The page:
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Teaching what you know: a process of personal exploration and sharing

Photo by Azzedine Rouichi on Unsplash

Teaching what you know is not easy as it sounds. Most of the platforms available to teach don’t just filter what is considered worth teaching but also filter the people who are thought to be capable of teaching. This kind of filtration means a lot of learning paths and a lot of individuals who know something along these learning paths are left out.

I am initiating a process to help children discover what they know and how to teach others what they know. Why children? Children are generally at the receiving end of a teaching process — either in the school or at home or socially. In their relationship with children, adults suppose that they know the things that their (or their social connections’) children need to know. Of course there is a big disconnect here. Children who want to learn what their guardians or relatives want to teach them are considered ideal. Conversely children who don’t want to learn these things are considered truant or thankless. They are considered obligated to learn what is being taught as a sign of gratitude for the upbringing. In this process neither is there an evaluation of what is being taught done nor an evaluation of what is there a desire to learn done. It is assumed that children obviously need to be corrected. It is assumed that children need guidance. At least the children who do not show an enthusiasm for the elements that their environment has.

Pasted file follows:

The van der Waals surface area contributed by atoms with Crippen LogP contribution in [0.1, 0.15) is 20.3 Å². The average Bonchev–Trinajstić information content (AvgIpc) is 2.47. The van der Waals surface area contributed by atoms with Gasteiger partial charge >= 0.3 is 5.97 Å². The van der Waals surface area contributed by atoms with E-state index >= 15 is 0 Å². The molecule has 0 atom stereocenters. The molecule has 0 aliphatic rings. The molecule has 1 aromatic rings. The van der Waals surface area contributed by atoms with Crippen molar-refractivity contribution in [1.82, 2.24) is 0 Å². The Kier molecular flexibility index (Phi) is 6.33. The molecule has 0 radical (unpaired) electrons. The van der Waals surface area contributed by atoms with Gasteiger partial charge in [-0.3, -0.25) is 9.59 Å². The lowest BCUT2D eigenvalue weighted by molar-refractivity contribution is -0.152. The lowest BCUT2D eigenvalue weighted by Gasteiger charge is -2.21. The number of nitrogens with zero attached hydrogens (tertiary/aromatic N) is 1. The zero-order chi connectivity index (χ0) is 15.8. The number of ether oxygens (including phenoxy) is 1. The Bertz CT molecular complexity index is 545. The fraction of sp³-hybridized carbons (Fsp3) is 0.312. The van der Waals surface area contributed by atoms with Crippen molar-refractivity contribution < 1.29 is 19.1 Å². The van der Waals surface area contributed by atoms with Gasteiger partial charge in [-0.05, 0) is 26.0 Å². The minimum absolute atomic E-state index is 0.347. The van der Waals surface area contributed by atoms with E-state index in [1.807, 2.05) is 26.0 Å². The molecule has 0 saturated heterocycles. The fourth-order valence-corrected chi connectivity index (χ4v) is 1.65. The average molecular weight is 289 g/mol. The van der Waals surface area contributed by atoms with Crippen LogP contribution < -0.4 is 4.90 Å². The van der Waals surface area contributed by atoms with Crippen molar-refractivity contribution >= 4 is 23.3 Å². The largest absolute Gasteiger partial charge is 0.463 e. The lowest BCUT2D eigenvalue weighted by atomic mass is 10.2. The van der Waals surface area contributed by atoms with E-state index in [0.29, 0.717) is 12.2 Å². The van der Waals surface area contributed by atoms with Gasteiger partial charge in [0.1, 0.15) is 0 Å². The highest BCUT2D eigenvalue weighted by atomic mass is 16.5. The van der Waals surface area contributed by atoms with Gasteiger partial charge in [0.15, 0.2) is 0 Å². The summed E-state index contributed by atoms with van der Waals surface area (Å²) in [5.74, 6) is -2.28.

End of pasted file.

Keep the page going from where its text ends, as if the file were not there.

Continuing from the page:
But children have a vastly varying sets of experiences and possess different kinds of intelligence from each other. Even the children who are not keen to learn what the adults in their environment want to teach might want to learn something else and from someone else and might not deserve to be dismissed as being truant. Adults naturally assume that they are responsible for the value education of the children around them. But is an effort made to understand the values they already possess?

Is an effort made to have a conversation with the children around us to understand if they know what, when and from whom they want to learn from?

In the process that I am initiating with a diverse group of children, I am talking to them to help them realise what they know. I am also trying to listen to their experience of what they are being taught, by whom and whether it appeals to them. This is important to do because the relationship that adults have with their elders depends on how pleasant or unpleasant their experience of being taught was. Children who felt a mismatch between what they were being taught and what they wanted to learn, feel imposed on. Such children develop a distant relationship with their elders when they grow up.

The intrinsic values that some children have might emerge from their experiences, from their interactions or from their feelings. The nature vs nurture debate can take its own course — but it cannot be argued that all children no matter what conditions they might live in have similar values to the adults in the environment. Children intently observe adults and form their own causal relationships in their mind. Based on these observations they make their own decisions about which beliefs and which values are worth having and which not.

Children can be led only if they want to be led and need to be led. If they are intrinsically inspired to do something different from the elders in their environment when they grow up, then largely it should be their call. They can teach other children and even adults if they are able to recognise what they know and how. It is a matter of other children and adults taking stock of their assumptions about what they need to know, why and whom do they assume to have and knowledge and being capable of teaching.

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